After all the Pesach cleaning has been completed, most parts of the home are cleaner than they ever were at any time of the year. How carefully does one now need to check these places for chometz? As long as one is sure that an area has been thoroughly cleaned, one can rely on a more superficial checking for bedikas chometz (Shaarei Teshuvoh and Da'as Torah 433:2).

. . .Al Biur Chometz

The brochoh recited on bedikas chometz is multi- faceted and is one of the most fascinating topics in halachic literature. We are busy doing bedikah, searching for chometz, and we recite a brochoh of biur -- destroying chometz. Why don't we mention the bedikah in the brochoh?

Checking our homes for chometz is not an end in itself. Even if we discover hidden pieces of bread, they must still be destroyed. Since this is the main goal of our search, the brochoh was established accordingly, even though we only burn the chometz the next day.

What happens if we forget to recite the brochoh? As long as we are still busy looking for chometz the mitzvah is not complete, and the brochoh can still be recited. According to some opinions, even after we have finished checking our homes, we may recite the brochoh, at the time of burning the chometz.

The rule regarding speaking during bedikas chometz [and other mitzvos] is that if one spoke about unrelated matters after saying the brochoh and before beginning the mitzvah, he must recite another brochoh. Notwithstanding this, once the bedikah has started a person should still focus completely on the search and not speak about unrelated topics. (Saying asher yotzar is permitted.) If one accidentally spoke about other matters, he does not recite another brochoh. (Mishnah Berurah 433:3-6).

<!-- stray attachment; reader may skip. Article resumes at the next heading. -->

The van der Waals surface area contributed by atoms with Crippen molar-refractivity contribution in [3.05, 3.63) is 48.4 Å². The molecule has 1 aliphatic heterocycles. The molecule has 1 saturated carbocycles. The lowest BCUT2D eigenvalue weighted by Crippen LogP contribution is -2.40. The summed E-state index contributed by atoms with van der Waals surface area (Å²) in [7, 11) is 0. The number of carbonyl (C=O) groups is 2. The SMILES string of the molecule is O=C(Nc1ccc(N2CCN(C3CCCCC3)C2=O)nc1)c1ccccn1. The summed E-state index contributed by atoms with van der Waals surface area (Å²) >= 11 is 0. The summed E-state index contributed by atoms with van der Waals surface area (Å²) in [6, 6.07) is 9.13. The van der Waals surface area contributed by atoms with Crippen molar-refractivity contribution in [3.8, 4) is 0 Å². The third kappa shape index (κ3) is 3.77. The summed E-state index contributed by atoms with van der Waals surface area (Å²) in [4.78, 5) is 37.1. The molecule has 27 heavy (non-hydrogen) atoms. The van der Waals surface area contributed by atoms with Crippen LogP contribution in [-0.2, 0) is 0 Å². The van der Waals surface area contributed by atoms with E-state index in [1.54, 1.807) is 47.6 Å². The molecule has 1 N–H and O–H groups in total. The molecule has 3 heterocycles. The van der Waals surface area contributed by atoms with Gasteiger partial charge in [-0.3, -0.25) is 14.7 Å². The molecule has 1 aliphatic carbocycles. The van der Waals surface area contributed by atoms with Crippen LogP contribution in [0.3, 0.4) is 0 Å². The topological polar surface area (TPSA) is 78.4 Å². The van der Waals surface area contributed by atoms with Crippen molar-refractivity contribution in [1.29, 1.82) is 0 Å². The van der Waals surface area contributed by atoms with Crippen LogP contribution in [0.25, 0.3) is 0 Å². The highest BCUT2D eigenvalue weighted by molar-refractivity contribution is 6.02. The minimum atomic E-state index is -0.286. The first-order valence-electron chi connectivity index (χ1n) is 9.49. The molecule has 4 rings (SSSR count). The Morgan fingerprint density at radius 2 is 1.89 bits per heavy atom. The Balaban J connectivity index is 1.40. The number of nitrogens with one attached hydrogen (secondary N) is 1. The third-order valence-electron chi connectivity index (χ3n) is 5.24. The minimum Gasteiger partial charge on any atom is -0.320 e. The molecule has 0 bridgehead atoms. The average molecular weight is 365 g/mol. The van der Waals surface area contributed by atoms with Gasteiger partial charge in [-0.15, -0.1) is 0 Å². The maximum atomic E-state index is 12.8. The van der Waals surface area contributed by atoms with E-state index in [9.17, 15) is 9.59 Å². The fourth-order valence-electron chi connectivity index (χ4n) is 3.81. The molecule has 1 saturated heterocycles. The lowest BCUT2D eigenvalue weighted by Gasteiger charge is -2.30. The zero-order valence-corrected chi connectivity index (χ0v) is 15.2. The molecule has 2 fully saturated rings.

Searching one's home at night with a candle is one of the most exciting moments of the entire year. Why don't we precede it with a Shehechiyonu as with other uncommon mitzvos?

Some say that the joy of this mitzvah is slightly diminished by the thought that we are busy destroying our property, and it is thus improper to recite this brochoh (Rashbo). Others say that this mitzvah is included in the Shehechiyonu that we make on Seder night (Rosh). Some are stringent and acquire a new fruit over which to recite Shehechiyonu over prior to searching for chometz (Kaf HaChaim 433:9), but the general custom is not to do so.

Bedikah or Bittul?

As Pesach draws closer, the thought of chometz becomes more and more unsettling. We count the minutes until Pesach will be here and we can free ourselves of this bondage to bread. Finally, the night of bedikas chometz arrives, and we all breathe a sigh of relief that we finally made it to this long-awaited moment.